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Thread: Thsi engine scrap or save?

  1. #1
    Junior Member
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    Thsi engine scrap or save?

    Hello all,

    Have a cj3a.
    Originally I was told the starter was stuck lol..not the case...engine was frozen and I mean frozen.

    Had all sorts of things sitting on top the the cylinders trying to free them. From brake fluid to mystery oil and pb blaster and a variety of mixes.
    Let them soaks for weeks.

    Finally with a little elbow grease and a soft blow hammer was able to knock the cylinders out.

    The motor is now fully disassembled and for what I can see it look like water leaked into the top end and did some damage. The worst of which is on the deck where the rust has eaten into it. My first though was heck I'll just throw down some jb weld and sand it flat! But how well would that hold? Second thought is to have the deck shaved but is there enough material for that without having to shave the cylinder heads as well? I've added some pics to show you what I'm working with.

    Seeing a new core runs around $1600 I'm willing to try anything to get this motor running again. Not a daily driver just a ranch jeep until I can afford a new block or find a used one on craigslist.

    my plan as of now, jb weld the deck, hone the block, clean up the cylinders add new gaskets and see what happens..the cost of which is just a gasket set and time..

    Thanks

    Kris
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  2. #2
    Super Moderator LarrBeard's Avatar
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    I see damage to valve seat area as well. If you have a local machine shop who would look at it for you, throw it in the back of the truck and have them give you an opinion about their ability to clean it up.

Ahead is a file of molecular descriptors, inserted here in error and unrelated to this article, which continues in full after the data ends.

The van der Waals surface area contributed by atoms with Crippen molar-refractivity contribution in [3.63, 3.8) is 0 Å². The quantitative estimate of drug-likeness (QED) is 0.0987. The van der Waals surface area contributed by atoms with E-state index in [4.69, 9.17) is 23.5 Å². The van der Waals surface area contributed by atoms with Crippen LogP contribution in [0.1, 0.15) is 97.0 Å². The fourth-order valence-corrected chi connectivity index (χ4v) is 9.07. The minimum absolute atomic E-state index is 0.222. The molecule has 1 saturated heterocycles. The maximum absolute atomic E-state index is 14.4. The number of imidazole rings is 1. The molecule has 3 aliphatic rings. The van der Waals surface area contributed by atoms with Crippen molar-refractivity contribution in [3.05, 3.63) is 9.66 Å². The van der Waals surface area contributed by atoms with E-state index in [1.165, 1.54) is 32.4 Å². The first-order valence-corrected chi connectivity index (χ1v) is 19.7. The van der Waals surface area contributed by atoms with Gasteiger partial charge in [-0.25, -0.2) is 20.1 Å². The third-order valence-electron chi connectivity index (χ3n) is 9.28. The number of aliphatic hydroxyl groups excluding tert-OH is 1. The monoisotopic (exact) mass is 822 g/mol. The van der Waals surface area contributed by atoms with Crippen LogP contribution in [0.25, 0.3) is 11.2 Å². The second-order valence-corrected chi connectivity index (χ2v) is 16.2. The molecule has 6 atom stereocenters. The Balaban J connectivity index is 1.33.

Will the block hold water - does it have any internal cracks that aren't visible? I've had a block with a crack in the well for the distributor shaft that I didn't find until I had a lot of hours in other tasks.

  3. #3
    I think you may have more damage then you see on the first inspection. I do not think JB weld would hold. Installing new parts into this block would be a waste of time and you would end up with a engine that would fail very quick. I would get another motor and only do the job once.

  4. #4
    Super Moderator gmwillys's Avatar
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    There is very little that can't be saved, but the economics tend to be the determining factor. If it were a matching numbers Chevelle, then the reward is worth the expense. Being that we are dealing with a Willys engine, my best advice would be to scrounge Craig's List for a good replacement engine. They are out there, just have to search around. Check out eWillys.com.

  5. #5
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    You might take it to a good weld shop and see if they can salvage it. I have heard of people adding weld (rather than JB weld) to salvage a block followed by machining. I'm not sure I would trust jb weld for this. Personally I would look for a new block but I would be interested in how it works out if you try the repair.

  6. #6
    Super Moderator gmwillys's Avatar
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    A good weld shop can use nickel rods to build up the crusty sections, but the time it takes to heat the block, weld up the deficiency, then to slowly reduce the heat to prevent cracking would eat up a lot of shop time. Then the machine shop has to deck the surface, then add new valve seats. It can be done, but the overall cost may mount up to be higher than the replacement block. Then you may still have bottom end issues, i.e a cracked distributor mount, as LarrBeard spoke about.

  7. #7
    Senior Member pelago's Avatar
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    " $1600 " cheap at any price compared to what you might sink into that block

  8. #8
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    I feel your pain.
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